From Sendai, I took the train back to Tokyo and spent some time in the bustling capital city. As I navigated the busy streets, it made perfect sense that 9-13 million people live and work here. Every aspect of the city is crowded and densely populated, which I found fascinating.
After dropping my bags off at my capsule hotel (post coming soon), my next stop was to the Imperial Palace grounds. Walking here you get the sense (as in many other places in Japan) of the ancient traditions juxtaposed against a very modern skyline. It is also hard to forget that this city was ruined and rebuilt twice in the 20th century: after a 1923 earthquake and of course after World War II.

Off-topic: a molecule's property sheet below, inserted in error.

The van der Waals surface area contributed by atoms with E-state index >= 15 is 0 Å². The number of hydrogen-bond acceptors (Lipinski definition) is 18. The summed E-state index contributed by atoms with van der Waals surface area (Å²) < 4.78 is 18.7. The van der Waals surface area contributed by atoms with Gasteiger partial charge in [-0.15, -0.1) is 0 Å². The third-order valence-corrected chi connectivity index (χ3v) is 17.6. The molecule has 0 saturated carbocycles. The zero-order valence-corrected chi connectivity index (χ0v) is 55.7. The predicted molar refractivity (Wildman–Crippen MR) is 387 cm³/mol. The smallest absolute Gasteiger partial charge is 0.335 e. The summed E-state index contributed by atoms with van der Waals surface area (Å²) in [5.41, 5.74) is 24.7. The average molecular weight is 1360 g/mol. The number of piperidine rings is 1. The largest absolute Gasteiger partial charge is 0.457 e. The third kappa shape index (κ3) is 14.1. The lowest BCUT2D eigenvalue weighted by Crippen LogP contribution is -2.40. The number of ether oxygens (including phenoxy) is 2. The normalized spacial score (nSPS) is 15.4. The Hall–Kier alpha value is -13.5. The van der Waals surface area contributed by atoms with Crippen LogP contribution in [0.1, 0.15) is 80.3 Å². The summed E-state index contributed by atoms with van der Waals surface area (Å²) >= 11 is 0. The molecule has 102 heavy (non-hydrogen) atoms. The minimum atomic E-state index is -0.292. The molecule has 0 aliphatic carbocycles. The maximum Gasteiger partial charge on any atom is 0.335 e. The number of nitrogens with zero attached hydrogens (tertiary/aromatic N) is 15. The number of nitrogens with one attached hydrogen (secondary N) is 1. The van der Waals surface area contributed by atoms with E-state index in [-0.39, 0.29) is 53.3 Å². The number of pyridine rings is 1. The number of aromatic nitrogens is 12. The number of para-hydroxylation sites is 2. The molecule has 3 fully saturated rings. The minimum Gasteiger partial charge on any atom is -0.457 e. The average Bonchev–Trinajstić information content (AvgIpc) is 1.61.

Tokyo’s origins are humble, almost unrecognisably so today. It began as a fishing village called Edo in the 12th century. It would later become a military center and eventually the capital in the 18th century, though for many years the Imperial Capital would remain at Kyoto. Emperor Meiji moved his court to Tokyo in 1869, giving Edo precedence over Kyoto, and it has been the full capital of Japan ever since. The name change took 20 more years, with Tokyo officially being established in 1889. The Japanese government and imperial family reside in Tokyo today.
The Imperial Palace is really an entire compound, of which I only saw a small portion. It is on the site of Edo Castle, which was built in the 15th century. Many portions of today’s palace were reconstructed after World War II.
Title quote: Japanese meaning of Tokyo